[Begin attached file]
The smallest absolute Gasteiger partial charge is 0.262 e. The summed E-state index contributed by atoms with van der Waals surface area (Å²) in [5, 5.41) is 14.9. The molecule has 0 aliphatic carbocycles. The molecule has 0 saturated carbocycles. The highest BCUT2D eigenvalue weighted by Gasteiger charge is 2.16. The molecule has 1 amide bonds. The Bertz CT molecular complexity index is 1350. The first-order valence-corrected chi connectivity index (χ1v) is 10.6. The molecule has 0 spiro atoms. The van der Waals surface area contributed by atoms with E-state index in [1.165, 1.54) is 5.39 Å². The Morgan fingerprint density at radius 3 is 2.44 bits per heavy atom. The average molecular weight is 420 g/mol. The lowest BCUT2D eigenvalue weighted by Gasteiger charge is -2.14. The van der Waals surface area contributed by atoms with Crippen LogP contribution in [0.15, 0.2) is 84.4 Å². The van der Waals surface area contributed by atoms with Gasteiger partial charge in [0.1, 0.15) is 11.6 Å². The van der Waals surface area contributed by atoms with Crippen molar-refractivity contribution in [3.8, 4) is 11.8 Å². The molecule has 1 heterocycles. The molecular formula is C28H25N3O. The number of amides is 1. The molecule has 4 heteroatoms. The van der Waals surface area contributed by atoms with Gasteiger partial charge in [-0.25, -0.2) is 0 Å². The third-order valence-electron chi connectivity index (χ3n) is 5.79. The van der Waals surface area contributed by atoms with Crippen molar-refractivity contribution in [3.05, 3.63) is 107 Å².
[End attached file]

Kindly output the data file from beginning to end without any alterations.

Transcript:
The smallest absolute Gasteiger partial charge is 0.262 e. The summed E-state index contributed by atoms with van der Waals surface area (Å²) in [5, 5.41) is 14.9. The molecule has 0 aliphatic carbocycles. The molecule has 0 saturated carbocycles. The highest BCUT2D eigenvalue weighted by Gasteiger charge is 2.16. The molecule has 1 amide bonds. The Bertz CT molecular complexity index is 1350. The first-order valence-corrected chi connectivity index (χ1v) is 10.6. The molecule has 0 spiro atoms. The van der Waals surface area contributed by atoms with E-state index in [1.165, 1.54) is 5.39 Å². The Morgan fingerprint density at radius 3 is 2.44 bits per heavy atom. The average molecular weight is 420 g/mol. The lowest BCUT2D eigenvalue weighted by Gasteiger charge is -2.14. The van der Waals surface area contributed by atoms with Crippen LogP contribution in [0.15, 0.2) is 84.4 Å². The van der Waals surface area contributed by atoms with Gasteiger partial charge in [0.1, 0.15) is 11.6 Å². The van der Waals surface area contributed by atoms with Crippen molar-refractivity contribution in [3.8, 4) is 11.8 Å². The molecule has 1 heterocycles. The molecular formula is C28H25N3O. The number of amides is 1. The molecule has 4 heteroatoms. The van der Waals surface area contributed by atoms with Gasteiger partial charge in [-0.25, -0.2) is 0 Å². The third-order valence-electron chi connectivity index (χ3n) is 5.79. The van der Waals surface area contributed by atoms with Crippen molar-refractivity contribution in [3.05, 3.63) is 107 Å².